Mick McLean Irinyili was a Wangkangurru and Lower Arrernte man that was sought out by a number of linguists and anthropologists throughout his life. Described as an Aboriginal 'clever man' he was born about 1888 near Pirlakaya well in the Simpson Desert, South Australia. While he belonged to the Wangkangurru people he also had familial and cultural ties to the Lower Arrernte people and learned to speak both of these languages.
Very early on in his life, in 1903, he recalled seeing the anthropologists Walter Baldwin Spencer and Francis Gillen spending a number of days at Peake Station with Arabana elders eliciting information from a number of senior men. Sixty five years later, Alan West, the Curator for Anthropology from the Museum travelled to Port Augusta to record McLeans' knowledge of the Arrernte ceremonies that were recorded by Spencer and Gillen. After hearing each of the recordings McLean was able to identify and sing many of the original song verses as recorded by Spencer, and in many cases could go on to sing the relevant adjoining verses.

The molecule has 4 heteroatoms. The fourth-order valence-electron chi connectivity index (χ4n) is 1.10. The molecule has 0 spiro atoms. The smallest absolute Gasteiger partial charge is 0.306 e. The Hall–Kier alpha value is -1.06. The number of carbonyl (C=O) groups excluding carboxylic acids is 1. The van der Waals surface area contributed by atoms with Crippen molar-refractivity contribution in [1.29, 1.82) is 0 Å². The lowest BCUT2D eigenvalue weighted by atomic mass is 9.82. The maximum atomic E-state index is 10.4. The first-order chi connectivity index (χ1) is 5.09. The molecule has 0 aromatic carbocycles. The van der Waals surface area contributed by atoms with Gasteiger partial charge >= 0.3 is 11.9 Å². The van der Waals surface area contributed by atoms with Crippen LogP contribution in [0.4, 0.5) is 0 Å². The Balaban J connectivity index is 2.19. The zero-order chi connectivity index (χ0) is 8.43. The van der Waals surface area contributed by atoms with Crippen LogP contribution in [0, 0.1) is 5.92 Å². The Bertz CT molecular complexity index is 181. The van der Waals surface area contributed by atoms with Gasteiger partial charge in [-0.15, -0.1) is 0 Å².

Throughout his life McLean worked as a drover, police tracker and a stockman and as an older man was often called upon to provide information to anthropologists and linguists. McLean's recordings with the linguists T.G.H. Strehlow and Luise Hercus during the late 1960s and the early 1970s are particularly important and are held by the Strehlow Research Centre in Alice Springs and the Australian Institute for Aboriginal and Torres Strait Islander Studies, Canberra. These recordings include McLean singing numerous songs associated with the vast landscape of the Simpson Desert and nearby regions and his recounting of the associated mythologies/histories for this region.